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United States of America v. John Stefanski

UNITED STATES DISTRICT COURT FOR THE DISTRICT OF ALASKA


March 8, 2011

UNITED STATES OF AMERICA, PLAINTIFF,
v.
JOHN STEFANSKI, DEFENDANT.

The opinion of the court was delivered by: John D. Roberts United States Magistrate Judge

ORDER DENYING DEFENDANT'S MOTION TO DISMISS

Docket 4

The Defendant, John Stefanski, filed a Motion to Dismiss at Docket 4. Mr. Stefanski is proceeding pro se in his cases before this court.

Mr. Stefanski received two violation notices in July of 2010. One for leaving property unattended for longer than four months as proscribed in 36 C.F.R. 13.45(b)(1)*fn1 and the second violation notice for improper fuel storage under 36 C.F.R. 13.45(b)(4) and (b)(5).*fn2 Both offenses are punishable by a fine or by imprisonment not exceeding six months pursuant to 36 C.F.R. § 1.3(a). The penalties qualify the offenses as Class B misdemeanors, which are considered petty offenses.*fn3 Any violation or offense punishable by six months or less of incarceration is presumed to constitute a petty offense for which no right to a jury trial exists.*fn4

At Docket 4, Mr. Stefanski states generally that his motion to dismiss is filed pursuant to the Constitution, Article V and the Bill of Rights Amendment VII. He states that his property was stolen on state property by federal agents. He objects to the jurisdiction of the court and argues that the acts of the government, in taking his property, violate the IV and IX and X Amendments to the United States Constitution.*fn5 The government filed its' opposition to Mr. Stefanski's motion at Docket 6.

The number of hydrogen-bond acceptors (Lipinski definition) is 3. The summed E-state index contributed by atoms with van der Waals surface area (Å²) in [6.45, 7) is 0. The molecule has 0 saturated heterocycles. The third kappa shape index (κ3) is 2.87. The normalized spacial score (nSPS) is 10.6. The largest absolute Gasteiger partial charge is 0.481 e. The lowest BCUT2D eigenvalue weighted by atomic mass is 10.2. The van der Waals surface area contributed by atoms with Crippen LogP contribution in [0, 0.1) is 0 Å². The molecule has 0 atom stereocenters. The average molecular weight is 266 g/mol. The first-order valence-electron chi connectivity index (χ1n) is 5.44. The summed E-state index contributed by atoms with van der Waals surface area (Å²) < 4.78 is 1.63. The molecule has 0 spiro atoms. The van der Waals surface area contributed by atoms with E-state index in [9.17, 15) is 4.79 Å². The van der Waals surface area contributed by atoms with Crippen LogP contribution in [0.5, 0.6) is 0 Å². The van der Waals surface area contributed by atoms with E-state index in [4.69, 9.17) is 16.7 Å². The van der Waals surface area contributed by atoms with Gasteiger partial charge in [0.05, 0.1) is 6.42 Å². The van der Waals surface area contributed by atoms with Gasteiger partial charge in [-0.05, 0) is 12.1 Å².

Recognizing that Mr. Stefanski is proceeding pro se, this court has construed his motion in the light most favorable to him. Mr. Stefanski argues, essentially, that this court is without jurisdiction to hear this matter. His arguments are without merit.

An indictment "is constitutionally sufficient if it 'first, contains the elements of the offense charged and fairly informs a defendant of the charge against which he must defend, and, second, enables him to plead an acquittal or conviction in bar of future prosecutions for the same offense.'"*fn6 The Violation Notice in this case meets this standard.

Here, the Government has sufficiently cited facts which allege a prima facie case that the defendant violated 36 C.F.R.13.45(b)(1) and (b)(4)-(5). Regarding 3:10-po-00044-JDR, the Violation Notice for 13.45(b)(1), the Government argues that Mr. Stefanski's property, a pick up truck and mining equipment, was left "for longer than 4 months on an island in the Nizina River within Wrangell-St.Elias National Preserve."*fn7 The Government further states that the property "was in immediate danger of being washed downstream due to rising river water."*fn8 As a result, the Officer determined that the property "posed an immediate threat of causing damage to public resources."*fn9